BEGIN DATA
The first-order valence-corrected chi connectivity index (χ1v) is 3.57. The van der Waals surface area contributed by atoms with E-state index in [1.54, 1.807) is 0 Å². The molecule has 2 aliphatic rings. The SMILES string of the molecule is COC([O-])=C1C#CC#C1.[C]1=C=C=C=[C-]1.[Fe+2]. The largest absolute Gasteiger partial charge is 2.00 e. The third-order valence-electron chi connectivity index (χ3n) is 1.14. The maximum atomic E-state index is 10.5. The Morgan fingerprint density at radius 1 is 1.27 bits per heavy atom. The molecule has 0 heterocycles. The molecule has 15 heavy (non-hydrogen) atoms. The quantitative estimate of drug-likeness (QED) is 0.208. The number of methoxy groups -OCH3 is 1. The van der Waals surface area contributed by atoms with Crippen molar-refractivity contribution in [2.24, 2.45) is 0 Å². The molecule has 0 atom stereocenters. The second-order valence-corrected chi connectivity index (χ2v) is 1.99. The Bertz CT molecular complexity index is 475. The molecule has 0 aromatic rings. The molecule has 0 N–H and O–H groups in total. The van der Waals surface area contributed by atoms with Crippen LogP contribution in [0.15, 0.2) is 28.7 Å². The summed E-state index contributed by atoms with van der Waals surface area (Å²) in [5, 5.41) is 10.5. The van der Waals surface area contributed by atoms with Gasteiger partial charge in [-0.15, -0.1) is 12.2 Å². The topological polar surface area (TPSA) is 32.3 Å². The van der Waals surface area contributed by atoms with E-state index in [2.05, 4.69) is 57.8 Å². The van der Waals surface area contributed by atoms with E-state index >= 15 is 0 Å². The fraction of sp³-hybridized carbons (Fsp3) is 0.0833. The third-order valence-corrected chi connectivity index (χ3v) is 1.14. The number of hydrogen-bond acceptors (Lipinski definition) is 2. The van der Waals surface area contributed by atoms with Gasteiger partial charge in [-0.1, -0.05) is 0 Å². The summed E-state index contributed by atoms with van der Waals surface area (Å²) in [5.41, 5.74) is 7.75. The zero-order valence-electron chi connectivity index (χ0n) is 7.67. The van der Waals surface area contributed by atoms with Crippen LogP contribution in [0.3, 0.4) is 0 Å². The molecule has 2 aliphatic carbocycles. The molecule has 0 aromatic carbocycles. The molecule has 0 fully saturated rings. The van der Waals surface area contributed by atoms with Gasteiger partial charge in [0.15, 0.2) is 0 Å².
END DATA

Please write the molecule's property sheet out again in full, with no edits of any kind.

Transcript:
The first-order valence-corrected chi connectivity index (χ1v) is 3.57. The van der Waals surface area contributed by atoms with E-state index in [1.54, 1.807) is 0 Å². The molecule has 2 aliphatic rings. The SMILES string of the molecule is COC([O-])=C1C#CC#C1.[C]1=C=C=C=[C-]1.[Fe+2]. The largest absolute Gasteiger partial charge is 2.00 e. The third-order valence-electron chi connectivity index (χ3n) is 1.14. The maximum atomic E-state index is 10.5. The Morgan fingerprint density at radius 1 is 1.27 bits per heavy atom. The molecule has 0 heterocycles. The molecule has 15 heavy (non-hydrogen) atoms. The quantitative estimate of drug-likeness (QED) is 0.208. The number of methoxy groups -OCH3 is 1. The van der Waals surface area contributed by atoms with Crippen molar-refractivity contribution in [2.24, 2.45) is 0 Å². The molecule has 0 atom stereocenters. The second-order valence-corrected chi connectivity index (χ2v) is 1.99. The Bertz CT molecular complexity index is 475. The molecule has 0 aromatic rings. The molecule has 0 N–H and O–H groups in total. The van der Waals surface area contributed by atoms with Crippen LogP contribution in [0.15, 0.2) is 28.7 Å². The summed E-state index contributed by atoms with van der Waals surface area (Å²) in [5, 5.41) is 10.5. The van der Waals surface area contributed by atoms with Gasteiger partial charge in [-0.15, -0.1) is 12.2 Å². The topological polar surface area (TPSA) is 32.3 Å². The van der Waals surface area contributed by atoms with E-state index in [2.05, 4.69) is 57.8 Å². The van der Waals surface area contributed by atoms with E-state index >= 15 is 0 Å². The fraction of sp³-hybridized carbons (Fsp3) is 0.0833. The third-order valence-corrected chi connectivity index (χ3v) is 1.14. The number of hydrogen-bond acceptors (Lipinski definition) is 2. The van der Waals surface area contributed by atoms with Gasteiger partial charge in [-0.1, -0.05) is 0 Å². The summed E-state index contributed by atoms with van der Waals surface area (Å²) in [5.41, 5.74) is 7.75. The zero-order valence-electron chi connectivity index (χ0n) is 7.67. The van der Waals surface area contributed by atoms with Crippen LogP contribution in [0.3, 0.4) is 0 Å². The molecule has 2 aliphatic carbocycles. The molecule has 0 aromatic carbocycles. The molecule has 0 fully saturated rings. The van der Waals surface area contributed by atoms with Gasteiger partial charge in [0.15, 0.2) is 0 Å².